“Healthy” is a tricky term because most everything these days seems to be tilted that direction in some way. If you’re not a nutritionist, or a fitness fanatic, it’s hard to know where to begin and what to buy. Keeping your kitchen healthy doesn’t have to be so hard. Start with some simple basics from the lists we’ve put together for you below. Having these items in your food pantry will help tremendously towards well balanced meals and well balanced health.
Fat, oil and sweets, when chosen well, can lead to a healthy heart. Monounsaturated and polyunsaturated fats are considered good fats. Saturated and trans fats are considered bad fats. Watch for those terms on labels. Keep limitations on things like butter, cheese and ice cream. Replace butter with vegetable oils and red meat with fish or white meat poultry. Utilize this category sparingly in your diet. In other words: don’t overindulge. For more in depth information on which fats are good and which are bad, click here.
- Peanut butter
- Olive, sunflower, soy oil
- Hazelnuts, almonds, cashews, pumpkin seeds
Protein fills you up without filling up your whole plate. keep your energy high throughout the day by adding protein sources to your snacks and meals. These are some easy things you can stock up on. To learn more about how protein affects your diet, click here.
- Seafood – tuna and especially salmon, which provides heart-healthy omega-3 fatty acids
- White-meat poultry
- Kidney, white, black beans, chickpeas – great to add to salads, rice or as a side dish. They contain fiber as well, so they’ll keep you full!
- Meal replacement drinks/energy bars – get your protein in on a tight timeline
- Yogurt/Milk/Cheese – keep small amounts of these handy to add to meals and recipes to get your calcium intake and add some flavor!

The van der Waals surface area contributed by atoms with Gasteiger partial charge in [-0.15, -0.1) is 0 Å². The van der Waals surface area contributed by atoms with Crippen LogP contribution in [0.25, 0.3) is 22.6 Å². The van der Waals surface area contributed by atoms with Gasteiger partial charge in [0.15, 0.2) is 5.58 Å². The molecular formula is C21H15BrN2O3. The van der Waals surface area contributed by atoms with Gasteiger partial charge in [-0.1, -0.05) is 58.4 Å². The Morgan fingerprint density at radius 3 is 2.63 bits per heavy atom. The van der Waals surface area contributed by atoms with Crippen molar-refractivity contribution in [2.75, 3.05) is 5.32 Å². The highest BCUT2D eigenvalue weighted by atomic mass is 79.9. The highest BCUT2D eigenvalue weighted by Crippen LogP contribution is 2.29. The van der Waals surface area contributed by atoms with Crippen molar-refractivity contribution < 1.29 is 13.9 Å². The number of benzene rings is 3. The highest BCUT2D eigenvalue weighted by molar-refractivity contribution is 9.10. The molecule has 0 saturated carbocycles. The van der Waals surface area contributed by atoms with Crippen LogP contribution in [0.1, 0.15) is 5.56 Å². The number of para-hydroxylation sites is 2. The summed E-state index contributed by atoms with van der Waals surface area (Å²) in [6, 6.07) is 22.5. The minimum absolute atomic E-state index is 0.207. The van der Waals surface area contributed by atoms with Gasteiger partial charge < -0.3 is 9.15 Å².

Fruits and vegetables provide a good punch of vitamins and minerals throughout your day. When you’re picking what to stock up on, think whole, raw and dark. Canned, syrupy options are filled with sugars and contain very little health benefit. Picking up whole fruits and veggies give you the best nutrients. Dark, leafy vegetables should be a staple in your diet a few times a week. If you’re a vegetarian, these can be substituted for meat as well. And, be careful how much oil, butter or dressings you use on them. For more about fruits and veggies, or some yummy recipes, click here.
- Collard greens
- Bell peppers
- Sweet potato
- Berries (blueberries, blackberries, raspberries, strawberries, goji berries)
Carbs can be beneficial if eaten in the right amount. They provide your body with fuel to burn through throughout the day. You will want to have a good stock of whole grains to choose from. Keep bread to a minimum and use fruits, vegetables and proteins to add flavor versus sauces, toppings and dips. For more information about what carbs can do for your body, click here.
- Steel cut oats
- Whole grain bread
- Whole wheat couscous
- Brown rice
- Wild rice
Next time you hit the grocery store, think whole grains, fruits and vegetables. Stick to the outside aisles except for beans, peanut butter and meal replacements like protein drinks or bars. Stay away from fruit juices, canned fruits and vegetables and packaged items. When you hit the kitchen, fill up your belly on more protein than carbs. Use seeds, nuts, bean salads and fruits/veggies for snacks.
What fills your kitchen now? If you threw out all that wasn’t on this list – what would be left?